For Gauguin, a Texas Toast
WHAT: "Gauguin and Impressionism" at the Kimbell Art Museum in Fort Worth, Tex.
WHEN: Through March 26
HOW MUCH : $12 (with half-price tickets on Tuesday). Advance tickets for entry at a specific time are available through Ticketmaster ( http:/
WHY GO: It's an unlikely concept for an exhibit, considering that Gauguin -- along with van Gogh, Seurat and Cezanne -- is considered one of the most influential post -impressionist painters, known for his bold, colorful images of life in the South Seas. But make no mistake: Gauguin is also viewed as a major player in the late-19th-century world of impressionism who, in his time, was exhibited as much as such masters as Monet, and even more than Renoir or Sisley.
The Kimbell exhibit marks the first time Gauguin's impressionist paintings and sculptures have appeared en masse, a total of 65, in one setting. Some may remember a Gauguin retrospective that landed in Washington in 1988; just one room contained 16 works of art featuring Gauguin's impressionism. "This is an exhibition of all of his great works from the first 15 years of his career," explains "Gauguin and Impressionism" curator Richard R. Brettell. "It will be the first time anyone will see more than just a handful of his early work."
Why have Gauguin's impressionist works been so inaccessible for art patrons? For one, the paintings have been confined to a Copenhagen museum and were only just made available due to its renovation. Secondly, Brettell admits, "The paintings are not easy. He was a difficult artist. He pushed paintings into realms of mystery and ugliness."
DON'T MISS . . . Gauguin's rarely viewed "The Singer" (1880), considered one of the most important impressionist sculptures. It's a bonus for visitors since the piece wasn't supposed to have made the trip to Texas from Denmark because of its fragility.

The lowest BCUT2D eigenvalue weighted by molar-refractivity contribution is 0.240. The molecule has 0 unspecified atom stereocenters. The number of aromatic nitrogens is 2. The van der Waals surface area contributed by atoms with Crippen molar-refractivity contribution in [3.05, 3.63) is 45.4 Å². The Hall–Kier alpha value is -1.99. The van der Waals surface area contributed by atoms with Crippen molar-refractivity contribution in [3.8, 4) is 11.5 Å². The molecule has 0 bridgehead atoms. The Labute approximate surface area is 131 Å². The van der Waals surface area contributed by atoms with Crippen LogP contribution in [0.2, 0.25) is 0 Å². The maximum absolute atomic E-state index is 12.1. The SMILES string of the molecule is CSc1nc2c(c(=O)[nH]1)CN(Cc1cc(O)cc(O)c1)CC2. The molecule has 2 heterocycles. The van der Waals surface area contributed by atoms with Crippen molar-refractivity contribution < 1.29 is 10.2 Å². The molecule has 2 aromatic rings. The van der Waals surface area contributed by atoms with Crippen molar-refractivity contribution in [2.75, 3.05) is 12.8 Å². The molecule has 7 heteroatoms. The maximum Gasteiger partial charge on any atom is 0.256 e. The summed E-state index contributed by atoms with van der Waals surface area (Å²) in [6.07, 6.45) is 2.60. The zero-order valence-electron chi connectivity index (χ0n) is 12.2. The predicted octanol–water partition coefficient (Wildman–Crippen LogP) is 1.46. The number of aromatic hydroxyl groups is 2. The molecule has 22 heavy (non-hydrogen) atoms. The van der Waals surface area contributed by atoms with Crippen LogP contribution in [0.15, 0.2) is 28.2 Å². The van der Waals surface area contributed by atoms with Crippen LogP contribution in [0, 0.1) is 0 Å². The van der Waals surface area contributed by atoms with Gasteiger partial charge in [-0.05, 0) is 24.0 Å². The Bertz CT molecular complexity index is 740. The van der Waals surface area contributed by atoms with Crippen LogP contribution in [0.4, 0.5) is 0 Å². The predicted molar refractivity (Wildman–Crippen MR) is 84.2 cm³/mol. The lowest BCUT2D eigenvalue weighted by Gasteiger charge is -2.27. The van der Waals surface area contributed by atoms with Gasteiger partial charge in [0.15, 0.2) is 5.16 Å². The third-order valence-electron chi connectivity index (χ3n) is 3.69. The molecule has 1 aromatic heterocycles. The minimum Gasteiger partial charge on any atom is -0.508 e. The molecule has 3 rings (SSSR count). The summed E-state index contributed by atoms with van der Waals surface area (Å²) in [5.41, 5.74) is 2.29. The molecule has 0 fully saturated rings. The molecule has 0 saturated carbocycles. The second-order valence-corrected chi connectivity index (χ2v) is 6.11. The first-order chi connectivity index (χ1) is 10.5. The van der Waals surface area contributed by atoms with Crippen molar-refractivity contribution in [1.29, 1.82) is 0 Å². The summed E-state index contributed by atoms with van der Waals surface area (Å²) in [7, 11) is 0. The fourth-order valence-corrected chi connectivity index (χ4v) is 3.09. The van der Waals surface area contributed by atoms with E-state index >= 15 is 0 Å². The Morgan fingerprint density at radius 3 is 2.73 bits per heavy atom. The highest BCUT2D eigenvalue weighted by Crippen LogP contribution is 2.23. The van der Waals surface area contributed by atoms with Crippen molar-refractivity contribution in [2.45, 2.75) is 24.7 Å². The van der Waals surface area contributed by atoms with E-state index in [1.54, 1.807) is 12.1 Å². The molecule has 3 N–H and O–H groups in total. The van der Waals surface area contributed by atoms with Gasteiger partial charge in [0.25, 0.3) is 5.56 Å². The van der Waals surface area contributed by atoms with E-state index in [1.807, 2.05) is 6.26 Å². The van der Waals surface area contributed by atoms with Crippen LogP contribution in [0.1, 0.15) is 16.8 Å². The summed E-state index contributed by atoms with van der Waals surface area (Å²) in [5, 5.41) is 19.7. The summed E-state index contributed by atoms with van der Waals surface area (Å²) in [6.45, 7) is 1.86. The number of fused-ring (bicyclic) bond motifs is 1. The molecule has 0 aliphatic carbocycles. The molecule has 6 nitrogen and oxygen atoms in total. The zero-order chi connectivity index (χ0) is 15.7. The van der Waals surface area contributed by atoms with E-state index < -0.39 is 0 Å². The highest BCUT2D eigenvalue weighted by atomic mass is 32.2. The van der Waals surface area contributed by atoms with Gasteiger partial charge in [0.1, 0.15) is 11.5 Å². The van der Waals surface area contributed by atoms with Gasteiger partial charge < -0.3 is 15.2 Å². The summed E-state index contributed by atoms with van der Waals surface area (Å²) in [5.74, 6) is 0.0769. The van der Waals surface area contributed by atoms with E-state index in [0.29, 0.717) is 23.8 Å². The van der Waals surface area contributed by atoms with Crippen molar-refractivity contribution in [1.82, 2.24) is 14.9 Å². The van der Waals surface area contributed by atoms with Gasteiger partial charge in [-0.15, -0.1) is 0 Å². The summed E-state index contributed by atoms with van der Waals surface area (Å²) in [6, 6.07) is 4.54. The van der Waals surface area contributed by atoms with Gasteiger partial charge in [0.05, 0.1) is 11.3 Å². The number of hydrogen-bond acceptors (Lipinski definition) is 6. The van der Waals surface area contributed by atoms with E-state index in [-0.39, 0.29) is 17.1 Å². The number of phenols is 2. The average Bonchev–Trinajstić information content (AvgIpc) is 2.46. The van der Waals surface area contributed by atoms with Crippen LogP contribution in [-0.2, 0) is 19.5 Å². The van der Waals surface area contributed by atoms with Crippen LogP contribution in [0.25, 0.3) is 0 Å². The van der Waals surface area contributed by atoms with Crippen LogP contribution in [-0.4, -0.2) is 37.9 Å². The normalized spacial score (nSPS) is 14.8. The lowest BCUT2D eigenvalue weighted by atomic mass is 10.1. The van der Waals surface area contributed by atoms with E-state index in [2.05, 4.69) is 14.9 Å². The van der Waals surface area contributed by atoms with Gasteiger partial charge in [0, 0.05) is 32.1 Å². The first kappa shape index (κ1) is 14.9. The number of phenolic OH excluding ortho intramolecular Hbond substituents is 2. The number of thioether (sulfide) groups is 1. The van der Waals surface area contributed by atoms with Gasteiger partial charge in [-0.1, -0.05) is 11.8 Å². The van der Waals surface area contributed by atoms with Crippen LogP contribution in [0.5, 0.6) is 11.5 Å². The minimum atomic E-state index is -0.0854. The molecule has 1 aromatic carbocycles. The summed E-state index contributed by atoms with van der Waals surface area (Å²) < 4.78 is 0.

"To Make a Bouquet" (1880) is a completely original painting in that it illustrates the ingredients for a still life -- flowers lying flat with a bowl on a chair and a door to a garden opened slightly behind them -- rather than the completed bouquet itself. The "Kelton Box" (1884), named after the foundation that owns it, is "the weirdest object ever created by an artist in the entire history of art," Brettell promises. This wooden box features a sleeping child carved into the inside and leather fasteners whose purpose to this day remain a mystery.
EXTRAS: Those unfamiliar with the Fort Worth area will be happy to learn that the Kimbell is near some major U.S. art museums. The Amon Carter Museum (3501 Camp Bowie Blvd., 817-738-1933, http:/
Beginning at 10:15 a.m. on Feb. 11, the Darnell Street Auditorium, across from the museum, will host a free daylong symposium on Gauguin featuring scholars from the United States and Europe discussing the artist's involvement with impressionism.
EATS: Joe T. Garcia's (2201 N. Commerce St., 817-626-4356), a Fort Worth institution, offers enchiladas and other Mexican fare that keep the place packed with locals and tourists alike, according to a recent writeup in Texas Monthly magazine. Dishes run about $10 to $12. Michaels (3413 W. Seventh Street, 817-877-3413) also features Southwestern cuisine, and art patrons may be tickled by some original Warhol paintings that decorate the dining room. Meals such as crab cakes and ribeye steaks run $20 to $25.
For a more upscale experience, try the Lonesome Dove Western Bistro (2406 N. Main St., 817-740-8810), managed by Texas hotshot chef Tim Love. There are plenty of steaks to be had, but the restaurant also offers a blue-crab-crusted halibut and a roasted acorn squash chile relleno. Entrees range from $20 to $34.
SLEEPS: The Ashton Hotel (610 Main St., 866-327-4866, http:/
Brand-name-seekers might want to try the Renaissance Worthington (200 Main St., 800-468-3571, http:/
INFO: The Kimbell Art Museum is at 3333 Camp Bowie Blvd. Details: 817-332-8451, http:/
-- John Maynard